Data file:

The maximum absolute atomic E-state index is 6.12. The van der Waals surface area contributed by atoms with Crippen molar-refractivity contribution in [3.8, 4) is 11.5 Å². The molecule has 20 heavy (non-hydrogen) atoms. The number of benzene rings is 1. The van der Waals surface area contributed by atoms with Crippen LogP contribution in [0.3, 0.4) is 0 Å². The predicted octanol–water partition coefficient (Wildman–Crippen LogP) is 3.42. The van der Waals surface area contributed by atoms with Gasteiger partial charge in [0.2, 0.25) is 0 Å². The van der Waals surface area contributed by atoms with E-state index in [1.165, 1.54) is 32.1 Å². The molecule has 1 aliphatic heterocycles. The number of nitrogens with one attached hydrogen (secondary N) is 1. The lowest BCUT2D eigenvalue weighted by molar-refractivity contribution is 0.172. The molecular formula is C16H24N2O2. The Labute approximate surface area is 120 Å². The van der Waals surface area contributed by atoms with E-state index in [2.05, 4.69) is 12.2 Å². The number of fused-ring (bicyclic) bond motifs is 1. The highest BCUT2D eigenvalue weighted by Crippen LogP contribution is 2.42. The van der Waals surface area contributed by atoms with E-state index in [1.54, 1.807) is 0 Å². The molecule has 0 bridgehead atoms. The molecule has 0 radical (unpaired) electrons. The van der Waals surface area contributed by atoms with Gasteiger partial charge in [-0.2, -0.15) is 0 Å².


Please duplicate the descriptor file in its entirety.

The maximum absolute atomic E-state index is 6.12. The van der Waals surface area contributed by atoms with Crippen molar-refractivity contribution in [3.8, 4) is 11.5 Å². The molecule has 20 heavy (non-hydrogen) atoms. The number of benzene rings is 1. The van der Waals surface area contributed by atoms with Crippen LogP contribution in [0.3, 0.4) is 0 Å². The predicted octanol–water partition coefficient (Wildman–Crippen LogP) is 3.42. The van der Waals surface area contributed by atoms with Gasteiger partial charge in [0.2, 0.25) is 0 Å². The van der Waals surface area contributed by atoms with E-state index in [1.165, 1.54) is 32.1 Å². The molecule has 1 aliphatic heterocycles. The number of nitrogens with one attached hydrogen (secondary N) is 1. The lowest BCUT2D eigenvalue weighted by molar-refractivity contribution is 0.172. The molecular formula is C16H24N2O2. The Labute approximate surface area is 120 Å². The van der Waals surface area contributed by atoms with E-state index in [2.05, 4.69) is 12.2 Å². The number of fused-ring (bicyclic) bond motifs is 1. The highest BCUT2D eigenvalue weighted by Crippen LogP contribution is 2.42. The van der Waals surface area contributed by atoms with E-state index in [1.54, 1.807) is 0 Å². The molecule has 0 bridgehead atoms. The molecule has 0 radical (unpaired) electrons. The van der Waals surface area contributed by atoms with Gasteiger partial charge in [-0.2, -0.15) is 0 Å².